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  • Writer's pictureJoe Pace

Player of Games, #94: Don't Break the Ice

If you have children, or work with children, or live near children, you will encounter a brief space of time in which games such as this are a source of bizarre limitless delight to their little animalistic evolving brains. Whack something with a hammer? Something they've expressly been instructed not to do their entire eyeblink existence? At first, with three or four year olds, the whacking is the entire point. Forget the poor bastard bear who's just looking to skate in peace (forget for the moment that this is too dark to be a polar bear, who could be forgiven for his arctic athletics, and instead is a darker ursine who should probably be hibernating somewhere - but we digress). It's about the whacking. The noise. The clatter of plastic ice chunks. Again!


For maybe a year or two after that, they'll actually play the game with you. This is precisely the window in which parenting philosophies experience a schism on the scale of the Catholic Church in the wake of Luther's 95 theses. Let them win, thus building their joy and self-esteem? Or make them earn victory, thus building their resilience and grit? I was always a devotee of the latter school. I figure they'll pick up joy somewhere else along the way.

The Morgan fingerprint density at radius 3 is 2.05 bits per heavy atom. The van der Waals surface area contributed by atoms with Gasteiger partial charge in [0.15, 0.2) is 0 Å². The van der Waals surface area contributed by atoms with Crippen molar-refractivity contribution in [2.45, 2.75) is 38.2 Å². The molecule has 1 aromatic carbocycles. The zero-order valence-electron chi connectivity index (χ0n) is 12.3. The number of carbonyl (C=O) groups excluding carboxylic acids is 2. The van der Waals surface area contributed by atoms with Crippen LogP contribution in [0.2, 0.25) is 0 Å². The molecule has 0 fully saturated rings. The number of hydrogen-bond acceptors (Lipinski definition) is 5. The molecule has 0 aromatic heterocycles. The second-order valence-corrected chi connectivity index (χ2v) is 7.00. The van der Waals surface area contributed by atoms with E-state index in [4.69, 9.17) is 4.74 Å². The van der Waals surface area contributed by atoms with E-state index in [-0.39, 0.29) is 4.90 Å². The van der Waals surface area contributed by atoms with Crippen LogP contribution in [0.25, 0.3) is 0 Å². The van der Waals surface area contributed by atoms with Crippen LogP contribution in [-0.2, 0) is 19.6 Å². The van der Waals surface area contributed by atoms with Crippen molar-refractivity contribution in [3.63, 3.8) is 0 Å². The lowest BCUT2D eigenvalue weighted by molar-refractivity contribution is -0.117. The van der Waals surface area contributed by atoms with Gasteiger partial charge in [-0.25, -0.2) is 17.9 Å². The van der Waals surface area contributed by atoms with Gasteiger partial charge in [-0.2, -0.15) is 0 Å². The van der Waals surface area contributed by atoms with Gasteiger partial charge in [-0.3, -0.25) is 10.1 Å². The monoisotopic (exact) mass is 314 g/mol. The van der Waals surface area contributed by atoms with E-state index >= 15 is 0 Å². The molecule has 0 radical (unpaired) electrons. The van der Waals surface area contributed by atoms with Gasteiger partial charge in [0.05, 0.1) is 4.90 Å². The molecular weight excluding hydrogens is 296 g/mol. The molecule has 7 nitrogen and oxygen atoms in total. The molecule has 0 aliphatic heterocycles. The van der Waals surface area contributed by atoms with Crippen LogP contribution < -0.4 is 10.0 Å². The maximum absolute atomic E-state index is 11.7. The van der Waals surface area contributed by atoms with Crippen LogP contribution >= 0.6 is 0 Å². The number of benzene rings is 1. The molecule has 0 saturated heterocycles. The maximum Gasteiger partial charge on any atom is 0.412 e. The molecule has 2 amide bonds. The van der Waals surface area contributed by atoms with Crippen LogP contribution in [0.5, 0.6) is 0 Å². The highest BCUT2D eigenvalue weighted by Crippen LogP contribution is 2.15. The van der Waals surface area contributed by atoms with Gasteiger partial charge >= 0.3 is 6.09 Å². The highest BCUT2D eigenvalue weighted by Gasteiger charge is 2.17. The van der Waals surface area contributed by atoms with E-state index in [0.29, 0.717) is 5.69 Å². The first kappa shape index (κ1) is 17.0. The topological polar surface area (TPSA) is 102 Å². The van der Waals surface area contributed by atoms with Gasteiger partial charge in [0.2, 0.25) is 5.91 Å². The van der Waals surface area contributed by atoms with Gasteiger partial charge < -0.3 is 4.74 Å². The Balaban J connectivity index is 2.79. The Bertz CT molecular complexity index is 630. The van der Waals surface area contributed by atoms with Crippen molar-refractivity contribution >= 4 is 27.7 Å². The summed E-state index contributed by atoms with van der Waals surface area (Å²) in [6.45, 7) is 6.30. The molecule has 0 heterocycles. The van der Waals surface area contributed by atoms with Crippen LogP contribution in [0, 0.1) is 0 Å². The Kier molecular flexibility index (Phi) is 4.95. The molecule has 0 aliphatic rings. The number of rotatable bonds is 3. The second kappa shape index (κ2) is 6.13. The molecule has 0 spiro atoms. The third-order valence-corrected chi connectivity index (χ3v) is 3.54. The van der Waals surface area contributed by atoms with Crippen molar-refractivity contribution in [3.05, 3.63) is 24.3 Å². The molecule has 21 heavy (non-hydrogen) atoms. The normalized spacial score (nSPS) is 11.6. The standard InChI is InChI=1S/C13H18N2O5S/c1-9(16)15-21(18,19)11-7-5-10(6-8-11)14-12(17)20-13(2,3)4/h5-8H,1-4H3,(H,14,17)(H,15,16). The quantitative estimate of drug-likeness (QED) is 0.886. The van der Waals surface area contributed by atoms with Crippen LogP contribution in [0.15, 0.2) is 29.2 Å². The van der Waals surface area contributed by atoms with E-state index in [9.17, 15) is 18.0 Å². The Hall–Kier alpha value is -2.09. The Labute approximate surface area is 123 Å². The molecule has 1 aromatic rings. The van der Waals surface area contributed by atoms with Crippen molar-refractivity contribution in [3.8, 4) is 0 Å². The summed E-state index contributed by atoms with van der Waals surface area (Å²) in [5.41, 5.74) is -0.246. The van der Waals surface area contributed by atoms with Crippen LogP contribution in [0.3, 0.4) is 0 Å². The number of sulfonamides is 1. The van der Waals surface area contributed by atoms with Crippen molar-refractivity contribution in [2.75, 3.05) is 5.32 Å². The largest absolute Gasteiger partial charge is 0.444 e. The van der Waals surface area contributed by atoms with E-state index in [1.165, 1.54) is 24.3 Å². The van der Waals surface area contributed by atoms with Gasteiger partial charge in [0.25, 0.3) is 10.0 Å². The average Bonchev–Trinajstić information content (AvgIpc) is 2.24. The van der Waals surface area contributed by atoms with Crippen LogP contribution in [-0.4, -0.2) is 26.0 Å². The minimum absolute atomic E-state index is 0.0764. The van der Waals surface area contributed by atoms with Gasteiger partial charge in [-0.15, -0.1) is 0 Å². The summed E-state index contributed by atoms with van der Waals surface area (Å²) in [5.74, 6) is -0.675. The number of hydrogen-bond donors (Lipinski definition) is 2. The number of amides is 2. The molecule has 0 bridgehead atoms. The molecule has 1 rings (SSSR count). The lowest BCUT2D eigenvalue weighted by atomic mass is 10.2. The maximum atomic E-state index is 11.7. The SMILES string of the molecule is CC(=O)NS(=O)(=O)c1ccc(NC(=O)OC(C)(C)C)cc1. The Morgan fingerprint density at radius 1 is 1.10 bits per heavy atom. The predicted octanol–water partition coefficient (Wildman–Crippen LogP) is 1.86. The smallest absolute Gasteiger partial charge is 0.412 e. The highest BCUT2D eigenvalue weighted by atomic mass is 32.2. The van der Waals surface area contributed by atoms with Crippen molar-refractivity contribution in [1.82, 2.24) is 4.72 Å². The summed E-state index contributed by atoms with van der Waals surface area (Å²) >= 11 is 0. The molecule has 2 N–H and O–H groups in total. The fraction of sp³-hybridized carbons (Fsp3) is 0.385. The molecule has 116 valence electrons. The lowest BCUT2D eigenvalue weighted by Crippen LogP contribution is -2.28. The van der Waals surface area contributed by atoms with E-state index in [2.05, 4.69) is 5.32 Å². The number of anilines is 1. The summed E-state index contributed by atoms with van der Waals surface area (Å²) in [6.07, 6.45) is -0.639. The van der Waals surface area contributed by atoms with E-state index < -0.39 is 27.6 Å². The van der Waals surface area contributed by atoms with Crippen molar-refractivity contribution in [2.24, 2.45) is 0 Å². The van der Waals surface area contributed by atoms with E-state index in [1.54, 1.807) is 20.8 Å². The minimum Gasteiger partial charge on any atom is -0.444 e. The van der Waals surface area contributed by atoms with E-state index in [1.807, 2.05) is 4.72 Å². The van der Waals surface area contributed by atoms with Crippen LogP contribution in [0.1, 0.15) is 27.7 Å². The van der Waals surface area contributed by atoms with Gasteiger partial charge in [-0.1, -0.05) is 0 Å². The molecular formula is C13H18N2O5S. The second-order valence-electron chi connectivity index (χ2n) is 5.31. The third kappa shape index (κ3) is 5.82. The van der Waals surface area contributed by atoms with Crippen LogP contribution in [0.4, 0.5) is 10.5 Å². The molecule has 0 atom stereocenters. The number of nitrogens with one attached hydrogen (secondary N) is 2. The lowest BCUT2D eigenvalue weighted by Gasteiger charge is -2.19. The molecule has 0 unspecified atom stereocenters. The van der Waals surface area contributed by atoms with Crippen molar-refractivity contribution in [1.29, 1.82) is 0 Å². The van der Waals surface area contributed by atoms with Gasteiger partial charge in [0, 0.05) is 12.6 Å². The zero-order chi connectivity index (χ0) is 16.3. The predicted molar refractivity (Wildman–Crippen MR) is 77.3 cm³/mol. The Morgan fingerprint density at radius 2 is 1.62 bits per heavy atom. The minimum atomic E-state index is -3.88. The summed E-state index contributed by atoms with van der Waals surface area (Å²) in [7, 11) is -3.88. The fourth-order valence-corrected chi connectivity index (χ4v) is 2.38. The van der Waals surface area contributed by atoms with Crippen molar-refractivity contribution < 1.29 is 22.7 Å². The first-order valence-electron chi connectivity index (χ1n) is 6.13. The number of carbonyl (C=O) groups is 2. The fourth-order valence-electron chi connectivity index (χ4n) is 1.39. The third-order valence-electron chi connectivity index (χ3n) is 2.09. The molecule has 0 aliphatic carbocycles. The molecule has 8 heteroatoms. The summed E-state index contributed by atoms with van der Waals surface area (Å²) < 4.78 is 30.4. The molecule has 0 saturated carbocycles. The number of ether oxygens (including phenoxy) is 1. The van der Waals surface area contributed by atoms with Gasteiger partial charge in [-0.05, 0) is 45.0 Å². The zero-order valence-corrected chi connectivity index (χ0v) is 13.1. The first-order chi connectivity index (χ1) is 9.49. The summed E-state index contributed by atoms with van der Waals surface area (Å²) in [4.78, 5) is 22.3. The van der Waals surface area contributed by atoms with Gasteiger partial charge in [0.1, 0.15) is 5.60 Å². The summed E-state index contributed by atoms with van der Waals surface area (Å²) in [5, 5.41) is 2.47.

I know this thing is still in our basement, along with any number of other similar games (Cootie comes to mind, or Don't Spill the Beans). I know if I ever play it again, it would be with our grandchildren. Of course, by then, their neuro-cortical direct stimulating implant devices (iBrain, from Apple!) will be tough to compete with. Maybe we'll have to let them win.

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